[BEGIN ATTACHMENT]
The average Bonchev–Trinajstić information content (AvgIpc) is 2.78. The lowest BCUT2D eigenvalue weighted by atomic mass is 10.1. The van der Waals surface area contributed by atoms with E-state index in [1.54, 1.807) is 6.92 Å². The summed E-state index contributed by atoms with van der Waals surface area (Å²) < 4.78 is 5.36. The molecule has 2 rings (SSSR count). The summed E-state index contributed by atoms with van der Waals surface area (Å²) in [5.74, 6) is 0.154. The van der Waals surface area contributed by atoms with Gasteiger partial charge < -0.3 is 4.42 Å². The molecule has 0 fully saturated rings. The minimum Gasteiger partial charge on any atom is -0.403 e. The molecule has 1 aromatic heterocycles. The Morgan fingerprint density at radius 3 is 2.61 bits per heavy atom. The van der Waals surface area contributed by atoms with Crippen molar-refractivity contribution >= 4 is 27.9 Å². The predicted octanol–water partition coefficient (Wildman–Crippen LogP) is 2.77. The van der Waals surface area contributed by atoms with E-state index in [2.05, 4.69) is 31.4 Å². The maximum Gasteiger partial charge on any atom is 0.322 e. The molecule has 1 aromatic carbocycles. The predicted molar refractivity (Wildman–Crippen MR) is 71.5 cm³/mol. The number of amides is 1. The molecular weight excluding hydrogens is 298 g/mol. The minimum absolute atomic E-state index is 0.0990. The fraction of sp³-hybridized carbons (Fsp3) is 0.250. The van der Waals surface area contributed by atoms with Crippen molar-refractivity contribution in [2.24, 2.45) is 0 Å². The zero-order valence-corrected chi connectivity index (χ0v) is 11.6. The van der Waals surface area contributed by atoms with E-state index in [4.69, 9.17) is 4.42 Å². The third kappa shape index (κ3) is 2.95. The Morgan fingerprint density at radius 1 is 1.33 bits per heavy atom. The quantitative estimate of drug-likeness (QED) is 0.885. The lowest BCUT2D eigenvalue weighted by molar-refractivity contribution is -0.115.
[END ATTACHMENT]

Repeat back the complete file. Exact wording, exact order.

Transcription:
The average Bonchev–Trinajstić information content (AvgIpc) is 2.78. The lowest BCUT2D eigenvalue weighted by atomic mass is 10.1. The van der Waals surface area contributed by atoms with E-state index in [1.54, 1.807) is 6.92 Å². The summed E-state index contributed by atoms with van der Waals surface area (Å²) < 4.78 is 5.36. The molecule has 2 rings (SSSR count). The summed E-state index contributed by atoms with van der Waals surface area (Å²) in [5.74, 6) is 0.154. The van der Waals surface area contributed by atoms with Gasteiger partial charge < -0.3 is 4.42 Å². The molecule has 0 fully saturated rings. The minimum Gasteiger partial charge on any atom is -0.403 e. The molecule has 1 aromatic heterocycles. The Morgan fingerprint density at radius 3 is 2.61 bits per heavy atom. The van der Waals surface area contributed by atoms with Crippen molar-refractivity contribution >= 4 is 27.9 Å². The predicted octanol–water partition coefficient (Wildman–Crippen LogP) is 2.77. The van der Waals surface area contributed by atoms with E-state index in [2.05, 4.69) is 31.4 Å². The maximum Gasteiger partial charge on any atom is 0.322 e. The molecule has 1 aromatic carbocycles. The predicted molar refractivity (Wildman–Crippen MR) is 71.5 cm³/mol. The number of amides is 1. The molecular weight excluding hydrogens is 298 g/mol. The minimum absolute atomic E-state index is 0.0990. The fraction of sp³-hybridized carbons (Fsp3) is 0.250. The van der Waals surface area contributed by atoms with Crippen molar-refractivity contribution in [2.24, 2.45) is 0 Å². The zero-order valence-corrected chi connectivity index (χ0v) is 11.6. The van der Waals surface area contributed by atoms with E-state index in [4.69, 9.17) is 4.42 Å². The third kappa shape index (κ3) is 2.95. The Morgan fingerprint density at radius 1 is 1.33 bits per heavy atom. The quantitative estimate of drug-likeness (QED) is 0.885. The lowest BCUT2D eigenvalue weighted by molar-refractivity contribution is -0.115.